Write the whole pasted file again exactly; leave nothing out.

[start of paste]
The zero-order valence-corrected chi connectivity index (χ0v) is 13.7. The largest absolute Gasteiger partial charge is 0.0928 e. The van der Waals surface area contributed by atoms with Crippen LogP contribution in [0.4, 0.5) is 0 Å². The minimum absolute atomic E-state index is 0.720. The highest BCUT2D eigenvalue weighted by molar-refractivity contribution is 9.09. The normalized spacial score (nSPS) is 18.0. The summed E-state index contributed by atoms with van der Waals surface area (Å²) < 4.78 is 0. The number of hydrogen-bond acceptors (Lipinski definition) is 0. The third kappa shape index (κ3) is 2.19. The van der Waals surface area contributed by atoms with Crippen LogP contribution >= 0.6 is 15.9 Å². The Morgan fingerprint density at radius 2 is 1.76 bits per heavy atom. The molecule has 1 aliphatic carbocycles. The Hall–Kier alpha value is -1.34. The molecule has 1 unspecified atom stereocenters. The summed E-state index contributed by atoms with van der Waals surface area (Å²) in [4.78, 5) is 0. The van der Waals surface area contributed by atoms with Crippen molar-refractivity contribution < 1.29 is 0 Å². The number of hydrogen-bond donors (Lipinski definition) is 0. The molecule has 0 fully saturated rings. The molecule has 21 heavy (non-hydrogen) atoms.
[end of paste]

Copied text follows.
The zero-order valence-corrected chi connectivity index (χ0v) is 13.7. The largest absolute Gasteiger partial charge is 0.0928 e. The van der Waals surface area contributed by atoms with Crippen LogP contribution in [0.4, 0.5) is 0 Å². The minimum absolute atomic E-state index is 0.720. The highest BCUT2D eigenvalue weighted by molar-refractivity contribution is 9.09. The normalized spacial score (nSPS) is 18.0. The summed E-state index contributed by atoms with van der Waals surface area (Å²) < 4.78 is 0. The number of hydrogen-bond acceptors (Lipinski definition) is 0. The third kappa shape index (κ3) is 2.19. The van der Waals surface area contributed by atoms with Crippen LogP contribution >= 0.6 is 15.9 Å². The Morgan fingerprint density at radius 2 is 1.76 bits per heavy atom. The molecule has 1 aliphatic carbocycles. The Hall–Kier alpha value is -1.34. The molecule has 1 unspecified atom stereocenters. The summed E-state index contributed by atoms with van der Waals surface area (Å²) in [4.78, 5) is 0. The van der Waals surface area contributed by atoms with Crippen molar-refractivity contribution < 1.29 is 0 Å². The number of hydrogen-bond donors (Lipinski definition) is 0. The molecule has 0 fully saturated rings. The molecule has 21 heavy (non-hydrogen) atoms.